Bill sent to deceased man was meant for someone else: Eastern Health

Barb Sweet
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A bill sent to a man who died 19 months ago was meant for another patient, an Eastern Health spokeswoman said Tuesday.
The mistake was caused by a clerical coding error, causing the newly billed items to be placed on the man’s file.

Rolanda Ryan recently received a bill for medical supplies for her husband who died 19 months ago.
— Photo by Keith Gosse/The Telegram

The Telegram reported Tuesday on the bill that arrived Friday for Kenneth Hickey, who died of pancreatic cancer in 2012. He was being charged $12.69 for items used in March this year.

Hickey’s widow, Rolanda Ryan, initially thought the gloves and skin cleanser were related to an ambulance ride he required a few months before his death, in April 2012, as the bill referenced that trip to hospital.

Ryan could not remember her husband receiving an IV during the trip and the ambulance fee was paid for that same year. The statement Ryan received Friday shows the adjustment for the ambulance fee.

When she received the bill Friday, the shocked St. John’s woman called Eastern Health but got no reply.

However, Eastern Health called Ryan Tuesday, after the story appeared in The Telegram.

“(The employee) apologized,” she said. “I’m fine. I am glad he explained himself.”

Ryan did, however, ask that her husband’s patient account be closed.

According to an Eastern Health spokeswoman, accounts are supposed to be coded when a patient dies so that billing services is aware of that.

The spokeswoman said Eastern Health apologizes for the error and said such clerical mistakes are rare and bills are usually thoroughly reviewed.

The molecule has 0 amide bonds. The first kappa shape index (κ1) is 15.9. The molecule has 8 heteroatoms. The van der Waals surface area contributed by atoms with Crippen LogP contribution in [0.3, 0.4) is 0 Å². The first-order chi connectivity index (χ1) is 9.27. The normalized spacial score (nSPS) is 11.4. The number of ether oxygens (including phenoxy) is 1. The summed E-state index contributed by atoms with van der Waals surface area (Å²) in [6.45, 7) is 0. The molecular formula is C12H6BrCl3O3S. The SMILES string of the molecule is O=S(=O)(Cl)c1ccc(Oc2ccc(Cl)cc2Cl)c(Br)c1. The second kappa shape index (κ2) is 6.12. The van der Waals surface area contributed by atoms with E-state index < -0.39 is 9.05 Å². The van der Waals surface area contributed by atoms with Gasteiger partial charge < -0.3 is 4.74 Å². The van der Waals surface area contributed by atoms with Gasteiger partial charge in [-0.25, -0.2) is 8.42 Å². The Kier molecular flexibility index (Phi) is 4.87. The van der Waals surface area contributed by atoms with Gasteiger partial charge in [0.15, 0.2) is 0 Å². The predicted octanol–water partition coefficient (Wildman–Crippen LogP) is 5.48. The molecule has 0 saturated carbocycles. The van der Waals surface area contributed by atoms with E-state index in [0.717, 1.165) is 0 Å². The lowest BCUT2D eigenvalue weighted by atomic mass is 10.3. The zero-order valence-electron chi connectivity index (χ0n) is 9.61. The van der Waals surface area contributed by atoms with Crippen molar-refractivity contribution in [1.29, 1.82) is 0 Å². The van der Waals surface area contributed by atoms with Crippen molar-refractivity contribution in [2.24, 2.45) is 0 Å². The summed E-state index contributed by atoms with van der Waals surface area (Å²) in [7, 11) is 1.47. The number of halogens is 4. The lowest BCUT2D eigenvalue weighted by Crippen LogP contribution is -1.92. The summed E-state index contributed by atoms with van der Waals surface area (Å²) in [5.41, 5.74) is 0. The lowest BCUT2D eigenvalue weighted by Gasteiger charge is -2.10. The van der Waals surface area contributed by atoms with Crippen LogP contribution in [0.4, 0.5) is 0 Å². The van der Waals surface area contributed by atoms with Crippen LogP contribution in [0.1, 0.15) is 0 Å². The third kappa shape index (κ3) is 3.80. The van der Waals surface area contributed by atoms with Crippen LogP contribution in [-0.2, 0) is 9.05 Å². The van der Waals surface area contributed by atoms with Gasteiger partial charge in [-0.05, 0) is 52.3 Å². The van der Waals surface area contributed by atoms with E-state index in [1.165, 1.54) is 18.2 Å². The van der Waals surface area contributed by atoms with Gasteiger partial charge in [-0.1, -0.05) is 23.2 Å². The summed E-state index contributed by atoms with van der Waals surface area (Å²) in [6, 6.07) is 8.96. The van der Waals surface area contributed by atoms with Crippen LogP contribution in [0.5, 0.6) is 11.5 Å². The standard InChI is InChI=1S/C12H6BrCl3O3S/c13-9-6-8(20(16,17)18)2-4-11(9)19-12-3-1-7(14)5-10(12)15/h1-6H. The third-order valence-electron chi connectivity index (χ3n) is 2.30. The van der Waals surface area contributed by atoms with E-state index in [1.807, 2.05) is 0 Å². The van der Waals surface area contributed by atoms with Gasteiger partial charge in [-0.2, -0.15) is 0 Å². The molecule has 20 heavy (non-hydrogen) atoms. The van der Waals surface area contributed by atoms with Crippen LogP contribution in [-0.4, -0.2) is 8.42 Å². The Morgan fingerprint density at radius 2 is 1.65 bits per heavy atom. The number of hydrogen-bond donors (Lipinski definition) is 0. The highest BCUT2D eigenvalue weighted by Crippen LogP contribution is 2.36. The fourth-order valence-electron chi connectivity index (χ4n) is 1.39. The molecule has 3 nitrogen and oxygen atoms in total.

Efforts are made to bill patients within 30 days of them using a medical service.

If patients receive a bill that they believe may have been issued in error, or are unsure about the items they are being billed for, the spokeswoman said they should contact (709) 777-1480.

As for billing for medical supplies, that shouldn’t happen for items used during an ambulance ride or while a patient is in a health-care facility.

However, through the special assistance program, people can get basic medical supplies and equipment to assist them with daily living activities, which may be billed through Eastern Health.

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Recent comments

  • Susan M.
    April 30, 2014 - 17:19

    It was a collection agency in my case. The bill came more than a year after she died and after receiving - and paying - what Eastern Health had told me was a final bill. Their explanation when I called was that something had been left out. Too late I told them. Her modest little estate had already been wound up. And yet the calls keep coming. I have no intention of paying of course. Maybe - for the first time ever - she will wind up with a bad credit rating.

  • Losing Interest
    April 30, 2014 - 16:08